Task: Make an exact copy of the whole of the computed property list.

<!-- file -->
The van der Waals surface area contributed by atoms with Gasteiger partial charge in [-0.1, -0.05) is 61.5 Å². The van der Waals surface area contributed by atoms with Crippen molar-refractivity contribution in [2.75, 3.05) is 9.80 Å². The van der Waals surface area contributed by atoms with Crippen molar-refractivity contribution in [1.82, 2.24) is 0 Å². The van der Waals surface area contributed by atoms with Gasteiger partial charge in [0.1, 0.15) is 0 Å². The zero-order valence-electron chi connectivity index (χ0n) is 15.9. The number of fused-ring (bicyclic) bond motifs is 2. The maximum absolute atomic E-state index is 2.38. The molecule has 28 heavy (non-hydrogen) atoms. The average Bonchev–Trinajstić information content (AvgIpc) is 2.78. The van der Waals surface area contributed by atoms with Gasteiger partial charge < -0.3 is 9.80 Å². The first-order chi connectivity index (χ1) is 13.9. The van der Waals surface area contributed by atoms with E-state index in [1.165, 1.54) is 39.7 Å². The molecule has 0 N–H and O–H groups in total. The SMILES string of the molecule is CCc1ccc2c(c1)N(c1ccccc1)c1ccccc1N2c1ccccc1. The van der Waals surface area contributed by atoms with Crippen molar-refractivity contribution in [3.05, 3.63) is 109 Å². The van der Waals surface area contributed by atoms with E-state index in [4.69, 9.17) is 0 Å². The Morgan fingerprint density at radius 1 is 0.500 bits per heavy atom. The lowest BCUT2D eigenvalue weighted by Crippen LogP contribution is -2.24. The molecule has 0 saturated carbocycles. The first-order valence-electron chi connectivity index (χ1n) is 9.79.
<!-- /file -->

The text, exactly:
The van der Waals surface area contributed by atoms with Gasteiger partial charge in [-0.1, -0.05) is 61.5 Å². The van der Waals surface area contributed by atoms with Crippen molar-refractivity contribution in [2.75, 3.05) is 9.80 Å². The van der Waals surface area contributed by atoms with Crippen molar-refractivity contribution in [1.82, 2.24) is 0 Å². The van der Waals surface area contributed by atoms with Gasteiger partial charge in [0.1, 0.15) is 0 Å². The zero-order valence-electron chi connectivity index (χ0n) is 15.9. The number of fused-ring (bicyclic) bond motifs is 2. The maximum absolute atomic E-state index is 2.38. The molecule has 28 heavy (non-hydrogen) atoms. The average Bonchev–Trinajstić information content (AvgIpc) is 2.78. The van der Waals surface area contributed by atoms with Gasteiger partial charge < -0.3 is 9.80 Å². The first-order chi connectivity index (χ1) is 13.9. The van der Waals surface area contributed by atoms with E-state index in [1.165, 1.54) is 39.7 Å². The molecule has 0 N–H and O–H groups in total. The SMILES string of the molecule is CCc1ccc2c(c1)N(c1ccccc1)c1ccccc1N2c1ccccc1. The van der Waals surface area contributed by atoms with Crippen molar-refractivity contribution in [3.05, 3.63) is 109 Å². The van der Waals surface area contributed by atoms with E-state index in [4.69, 9.17) is 0 Å². The Morgan fingerprint density at radius 1 is 0.500 bits per heavy atom. The lowest BCUT2D eigenvalue weighted by Crippen LogP contribution is -2.24. The molecule has 0 saturated carbocycles. The first-order valence-electron chi connectivity index (χ1n) is 9.79.